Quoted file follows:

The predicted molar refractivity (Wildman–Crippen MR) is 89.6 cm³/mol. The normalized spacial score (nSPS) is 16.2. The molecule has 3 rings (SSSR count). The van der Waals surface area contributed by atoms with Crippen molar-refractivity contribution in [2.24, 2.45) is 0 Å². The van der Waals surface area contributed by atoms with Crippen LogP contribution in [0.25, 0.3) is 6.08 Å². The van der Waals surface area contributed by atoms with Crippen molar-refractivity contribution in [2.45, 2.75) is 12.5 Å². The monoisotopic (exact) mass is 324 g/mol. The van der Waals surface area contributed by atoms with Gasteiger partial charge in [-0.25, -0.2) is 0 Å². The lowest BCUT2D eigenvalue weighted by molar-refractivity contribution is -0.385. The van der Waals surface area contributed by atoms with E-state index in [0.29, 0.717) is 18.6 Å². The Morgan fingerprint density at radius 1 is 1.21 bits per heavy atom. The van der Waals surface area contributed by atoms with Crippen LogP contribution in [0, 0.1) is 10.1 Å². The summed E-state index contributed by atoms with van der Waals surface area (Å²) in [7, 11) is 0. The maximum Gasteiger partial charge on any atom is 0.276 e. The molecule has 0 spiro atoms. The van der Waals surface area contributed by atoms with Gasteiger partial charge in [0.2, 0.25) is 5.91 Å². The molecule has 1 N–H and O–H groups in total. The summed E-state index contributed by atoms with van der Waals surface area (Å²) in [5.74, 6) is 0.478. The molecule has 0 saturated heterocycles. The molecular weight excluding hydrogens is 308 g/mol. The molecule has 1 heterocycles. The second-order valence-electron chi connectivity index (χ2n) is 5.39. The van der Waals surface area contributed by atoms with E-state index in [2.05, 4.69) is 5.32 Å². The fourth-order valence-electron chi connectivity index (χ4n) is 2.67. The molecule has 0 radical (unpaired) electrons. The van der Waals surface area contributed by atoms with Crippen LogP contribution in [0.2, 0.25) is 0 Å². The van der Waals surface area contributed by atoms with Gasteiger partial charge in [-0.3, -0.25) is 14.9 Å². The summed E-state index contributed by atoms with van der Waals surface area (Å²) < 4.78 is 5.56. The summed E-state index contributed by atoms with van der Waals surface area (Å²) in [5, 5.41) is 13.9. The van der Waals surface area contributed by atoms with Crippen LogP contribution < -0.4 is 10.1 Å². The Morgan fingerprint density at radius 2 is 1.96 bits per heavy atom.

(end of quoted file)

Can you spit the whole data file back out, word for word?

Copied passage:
The predicted molar refractivity (Wildman–Crippen MR) is 89.6 cm³/mol. The normalized spacial score (nSPS) is 16.2. The molecule has 3 rings (SSSR count). The van der Waals surface area contributed by atoms with Crippen molar-refractivity contribution in [2.24, 2.45) is 0 Å². The van der Waals surface area contributed by atoms with Crippen LogP contribution in [0.25, 0.3) is 6.08 Å². The van der Waals surface area contributed by atoms with Crippen molar-refractivity contribution in [2.45, 2.75) is 12.5 Å². The monoisotopic (exact) mass is 324 g/mol. The van der Waals surface area contributed by atoms with Gasteiger partial charge in [-0.25, -0.2) is 0 Å². The lowest BCUT2D eigenvalue weighted by molar-refractivity contribution is -0.385. The van der Waals surface area contributed by atoms with E-state index in [0.29, 0.717) is 18.6 Å². The Morgan fingerprint density at radius 1 is 1.21 bits per heavy atom. The van der Waals surface area contributed by atoms with Crippen LogP contribution in [0, 0.1) is 10.1 Å². The summed E-state index contributed by atoms with van der Waals surface area (Å²) in [7, 11) is 0. The maximum Gasteiger partial charge on any atom is 0.276 e. The molecule has 0 spiro atoms. The van der Waals surface area contributed by atoms with Gasteiger partial charge in [0.2, 0.25) is 5.91 Å². The molecule has 1 N–H and O–H groups in total. The summed E-state index contributed by atoms with van der Waals surface area (Å²) in [5.74, 6) is 0.478. The molecule has 0 saturated heterocycles. The molecular weight excluding hydrogens is 308 g/mol. The molecule has 1 heterocycles. The second-order valence-electron chi connectivity index (χ2n) is 5.39. The van der Waals surface area contributed by atoms with E-state index in [2.05, 4.69) is 5.32 Å². The fourth-order valence-electron chi connectivity index (χ4n) is 2.67. The molecule has 0 radical (unpaired) electrons. The van der Waals surface area contributed by atoms with Crippen LogP contribution in [0.2, 0.25) is 0 Å². The van der Waals surface area contributed by atoms with Gasteiger partial charge in [-0.3, -0.25) is 14.9 Å². The summed E-state index contributed by atoms with van der Waals surface area (Å²) < 4.78 is 5.56. The summed E-state index contributed by atoms with van der Waals surface area (Å²) in [5, 5.41) is 13.9. The van der Waals surface area contributed by atoms with Crippen LogP contribution < -0.4 is 10.1 Å². The Morgan fingerprint density at radius 2 is 1.96 bits per heavy atom.